Abbi Satzler is a 2019 IFMA Education Foundation scholarship recipient. She attends the Kansas State University and is majoring in Dietetics. Find out what she had to say when we asked her a few questions about her foodservice scholarship and future career.
What is your major & what made you decide on it?
At a very young age, I dreamed about being a nutritionist who also owned a restaurant and catering business. This dream was before I knew what a dietitian was and discovered a profession that combined my passion for nutrition with my love for hospitality and foodservice. When I job shadowed a dietitian for the first time in high school, it was an impactful experience that solidified my commitment to becoming a registered dietitian. Even as I have learned more about the versatility and variety of careers I could pursue as a dietitian, I have always been committed to directly managing and interacting with the food product. This is my final year majoring in dietetics at Kansas State University. I’m currently in my management internship rotation with the coordinated program in dietetics at Van Zile Dining Center at K-State and expect to graduate in May 2020.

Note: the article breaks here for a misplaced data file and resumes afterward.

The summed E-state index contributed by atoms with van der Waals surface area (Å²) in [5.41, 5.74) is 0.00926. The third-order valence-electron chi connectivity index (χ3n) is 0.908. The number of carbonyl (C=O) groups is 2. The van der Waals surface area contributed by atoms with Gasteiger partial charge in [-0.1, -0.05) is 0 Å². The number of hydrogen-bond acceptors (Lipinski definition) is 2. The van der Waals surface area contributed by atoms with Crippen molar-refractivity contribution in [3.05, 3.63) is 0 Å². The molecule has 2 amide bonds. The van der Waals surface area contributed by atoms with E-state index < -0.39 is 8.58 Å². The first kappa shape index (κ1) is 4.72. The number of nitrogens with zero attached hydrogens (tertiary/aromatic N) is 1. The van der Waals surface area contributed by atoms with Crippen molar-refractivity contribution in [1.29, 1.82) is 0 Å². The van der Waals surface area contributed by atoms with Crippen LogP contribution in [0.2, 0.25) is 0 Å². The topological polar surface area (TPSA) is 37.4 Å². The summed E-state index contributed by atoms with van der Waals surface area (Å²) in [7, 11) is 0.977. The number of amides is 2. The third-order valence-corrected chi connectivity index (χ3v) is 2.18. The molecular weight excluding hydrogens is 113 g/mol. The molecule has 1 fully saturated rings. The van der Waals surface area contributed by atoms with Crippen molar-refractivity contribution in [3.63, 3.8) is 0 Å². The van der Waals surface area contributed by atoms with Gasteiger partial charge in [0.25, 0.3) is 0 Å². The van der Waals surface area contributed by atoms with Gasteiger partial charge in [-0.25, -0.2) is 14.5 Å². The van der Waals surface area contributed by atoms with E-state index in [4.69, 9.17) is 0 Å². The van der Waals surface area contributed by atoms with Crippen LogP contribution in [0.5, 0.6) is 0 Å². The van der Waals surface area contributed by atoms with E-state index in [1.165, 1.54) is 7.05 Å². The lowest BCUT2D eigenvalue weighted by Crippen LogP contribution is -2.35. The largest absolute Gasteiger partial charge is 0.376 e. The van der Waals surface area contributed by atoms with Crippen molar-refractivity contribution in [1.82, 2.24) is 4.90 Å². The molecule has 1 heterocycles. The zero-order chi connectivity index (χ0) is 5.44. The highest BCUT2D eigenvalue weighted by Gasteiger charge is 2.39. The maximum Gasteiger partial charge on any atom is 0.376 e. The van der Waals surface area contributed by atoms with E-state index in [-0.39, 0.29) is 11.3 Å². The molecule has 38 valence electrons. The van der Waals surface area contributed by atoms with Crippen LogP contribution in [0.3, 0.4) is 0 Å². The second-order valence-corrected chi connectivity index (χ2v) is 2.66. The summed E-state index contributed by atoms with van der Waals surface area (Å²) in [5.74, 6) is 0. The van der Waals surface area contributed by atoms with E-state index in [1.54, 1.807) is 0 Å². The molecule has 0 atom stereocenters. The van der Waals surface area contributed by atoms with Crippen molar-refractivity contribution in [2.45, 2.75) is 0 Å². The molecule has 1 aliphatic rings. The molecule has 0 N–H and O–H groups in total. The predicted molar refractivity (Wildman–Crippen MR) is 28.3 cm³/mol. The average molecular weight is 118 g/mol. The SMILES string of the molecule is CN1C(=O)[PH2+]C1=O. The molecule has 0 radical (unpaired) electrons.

How has your scholarship enabled you to pursue a career in foodservice?
Every semester up until now, I’ve worked a part-time job to pay for my own tuition. During the two semesters of my full-time dietetic internship, I am not able to work. Both my husband and I are young students completing our undergraduate degrees at K-State. The financial support from this scholarship would alleviate the financial burden to finish my degree and provide me with an excellent beginning as a foodservice professional.
What was your first job in foodservice?
My first foodservice job started my senior year of high school. I began at a small grocery that specialized in local and organic produce by simply working as a front-of-house cashier, helping customers, and cooking deli items to order. The back-of-house kitchen operation was small, in fact, it was a one-woman show. I always loved talking with the deli cook and manager about her new creations, especially her delicious curries. There were only a few recipes, so the large majority of packaged grain and vegetables salads and soups were inspired on the spot. Months into working, the deli manager noticed my love for food and work ethic. She offered me a position working as the production cook on weekends. Soon I was creating my own house-made soups, salads, and deli items from scratch. As I continued working in college, my dietetics classes helped me customize recipes for vegetarian, vegan, gluten free, and lactose-free diets. As the store carried mostly locally grown items, I enjoyed utilizing the seasonal produce and matching it with flavorful bulk spices to create my own curries.
What would you say is your "dream job" after you graduate?